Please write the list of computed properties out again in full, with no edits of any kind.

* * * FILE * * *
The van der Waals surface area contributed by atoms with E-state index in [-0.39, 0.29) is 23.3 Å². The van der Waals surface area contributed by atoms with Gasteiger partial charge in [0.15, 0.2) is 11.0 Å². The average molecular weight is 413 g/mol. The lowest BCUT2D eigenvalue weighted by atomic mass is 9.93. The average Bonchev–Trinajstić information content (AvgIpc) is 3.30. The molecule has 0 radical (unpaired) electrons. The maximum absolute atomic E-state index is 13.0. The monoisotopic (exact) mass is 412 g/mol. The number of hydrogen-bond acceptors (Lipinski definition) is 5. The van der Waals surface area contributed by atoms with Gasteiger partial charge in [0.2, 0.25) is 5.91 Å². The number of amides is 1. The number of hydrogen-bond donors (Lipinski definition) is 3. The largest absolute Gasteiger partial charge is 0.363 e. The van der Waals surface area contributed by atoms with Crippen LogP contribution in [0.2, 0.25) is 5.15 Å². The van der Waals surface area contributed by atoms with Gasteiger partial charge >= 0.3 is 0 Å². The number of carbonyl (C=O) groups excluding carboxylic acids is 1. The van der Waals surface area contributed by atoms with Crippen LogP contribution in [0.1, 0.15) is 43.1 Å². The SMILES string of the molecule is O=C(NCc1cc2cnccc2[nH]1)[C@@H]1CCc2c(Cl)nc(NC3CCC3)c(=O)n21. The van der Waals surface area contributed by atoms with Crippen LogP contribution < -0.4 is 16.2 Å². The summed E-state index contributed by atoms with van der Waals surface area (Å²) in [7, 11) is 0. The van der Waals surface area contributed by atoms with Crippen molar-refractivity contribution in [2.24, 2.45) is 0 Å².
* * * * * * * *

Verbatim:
The van der Waals surface area contributed by atoms with E-state index in [-0.39, 0.29) is 23.3 Å². The van der Waals surface area contributed by atoms with Gasteiger partial charge in [0.15, 0.2) is 11.0 Å². The average molecular weight is 413 g/mol. The lowest BCUT2D eigenvalue weighted by atomic mass is 9.93. The average Bonchev–Trinajstić information content (AvgIpc) is 3.30. The molecule has 0 radical (unpaired) electrons. The maximum absolute atomic E-state index is 13.0. The monoisotopic (exact) mass is 412 g/mol. The number of hydrogen-bond acceptors (Lipinski definition) is 5. The van der Waals surface area contributed by atoms with Gasteiger partial charge in [0.2, 0.25) is 5.91 Å². The number of amides is 1. The number of hydrogen-bond donors (Lipinski definition) is 3. The largest absolute Gasteiger partial charge is 0.363 e. The van der Waals surface area contributed by atoms with Crippen LogP contribution in [0.2, 0.25) is 5.15 Å². The van der Waals surface area contributed by atoms with Gasteiger partial charge >= 0.3 is 0 Å². The number of carbonyl (C=O) groups excluding carboxylic acids is 1. The van der Waals surface area contributed by atoms with Crippen LogP contribution in [0.1, 0.15) is 43.1 Å². The SMILES string of the molecule is O=C(NCc1cc2cnccc2[nH]1)[C@@H]1CCc2c(Cl)nc(NC3CCC3)c(=O)n21. The van der Waals surface area contributed by atoms with Crippen LogP contribution < -0.4 is 16.2 Å². The summed E-state index contributed by atoms with van der Waals surface area (Å²) in [7, 11) is 0. The van der Waals surface area contributed by atoms with Crippen molar-refractivity contribution in [2.24, 2.45) is 0 Å².